Nevada Governor's Race Draws Sock Puppets to Campaign Trail

NEWYou can now listen to Fox News articles!

Nevada's wide-open race for governor is being fought with sock puppets, cardboard cutouts, "Star Wars" parodies and Internet close-ups of an elephant's behind.

With no incumbent in the race and no hand-picked successor to popular Republican Gov. Kenny Guinn, the Democrats and the Republicans are locked in primary contests that have given rise to zany personal attacks and not much debate over the issues.

"They're really not arguing of anything of substance here," Democratic political consultant Gary Gray said. "They've not given the voters a clear choice of who has the vision and leadership to take us forward."

All the candidates in the Aug. 15 primaries have stood by the allegations and the low-road tactics. And although some have bemoaned the level of discourse, they have invoked the age-old playground excuse: The other guy started it.

"Wiser people than I have persuaded me that I can't just take it. I have to do it," said Henderson Mayor Jim Gibson, a Democrat.

His chief rival, Democratic state Sen. Dina Titus, said: "They just keep throwing mud at us ... so we've got to fight back a little bit."

Titus, for her part, created a Web site accusing Gibson of latent Republicanism. The site included a close-up of an elephant's behind. Gibson responded by sending out a Web cartoon of his opponent wielding a "Star Wars"-style light saber and succumbing to the pull of the Dark Side.

On the Republican side, the front-runner is Rep. Jim Gibbons, a five-term congressman and former military pilot who gave one of his GOP rivals some ammunition when he told a newspaper that he used his state Assembly office to get rehired by Delta Air Lines. (Gibbons says he misspoke.)

Las Vegas state Sen. Bob Beers responded with an Internet ad starring a sock puppet in a little suit and tie. "Hi there, I'm Congressman Gibbons," the sock puppet says. "I shook down Delta Air Lines."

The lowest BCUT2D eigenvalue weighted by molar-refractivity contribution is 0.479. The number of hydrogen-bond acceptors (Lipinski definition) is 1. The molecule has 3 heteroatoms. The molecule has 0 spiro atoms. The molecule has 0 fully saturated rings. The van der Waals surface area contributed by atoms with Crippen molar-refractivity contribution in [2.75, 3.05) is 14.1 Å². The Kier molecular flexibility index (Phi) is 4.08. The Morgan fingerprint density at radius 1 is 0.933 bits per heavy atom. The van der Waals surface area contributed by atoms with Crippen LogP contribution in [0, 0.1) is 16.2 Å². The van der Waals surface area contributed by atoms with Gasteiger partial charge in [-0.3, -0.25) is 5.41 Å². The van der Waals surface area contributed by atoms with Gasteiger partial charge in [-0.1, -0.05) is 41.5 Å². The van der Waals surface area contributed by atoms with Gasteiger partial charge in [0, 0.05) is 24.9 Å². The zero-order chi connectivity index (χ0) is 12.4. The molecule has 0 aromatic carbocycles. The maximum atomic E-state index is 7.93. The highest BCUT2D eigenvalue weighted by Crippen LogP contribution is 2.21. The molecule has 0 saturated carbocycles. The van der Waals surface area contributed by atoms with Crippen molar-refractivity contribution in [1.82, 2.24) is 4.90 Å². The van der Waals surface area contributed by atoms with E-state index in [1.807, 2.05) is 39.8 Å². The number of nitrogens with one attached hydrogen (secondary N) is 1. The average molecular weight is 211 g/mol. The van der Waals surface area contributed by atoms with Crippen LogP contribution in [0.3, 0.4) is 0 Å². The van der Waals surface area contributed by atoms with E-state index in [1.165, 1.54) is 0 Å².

Beers campaign spokesman Andy Matthews acknowledged the ad "may be over the top," but "the message in it is dead-on."

Beers, frustrated over Gibbons' refusal to debate him at one point, also appeared on television with a cardboard cutout of the congressman.

Also in the race are GOP Lt. Gov. Lorraine Hunt, a former lounge singer, and former porn star Melody Damayo, a Republican who performed under the name Mimi Miyagi and closed out her film career with a starring role in "Happy Ending." Her campaign slogan: "For the bare and honest truth." A recent fundraiser opened with a limbo contest.

The sock puppet ad may not even be the most startling campaign ad in Nevada this season.

State Treasurer Brian Krolicki, a GOP candidate for lieutenant governor, is running a porno-movie send-up — with a saxophone soundtrack and a close-up of a nearly naked couple in an embrace — to accuse his opponent, Barbara Lee Woollen, of making money off the porn industry. Woollen owns a film equipment rental company. The spot is rated "RA" — suitable for Republican Audiences.

Titus suggested the negative campaigning is part of a long American tradition.

"It's nothing new. Negative campaigning goes back to Thomas Jefferson's time. They have been known to throw animal excrement at each other," she said, "so we're pretty tame compared to that."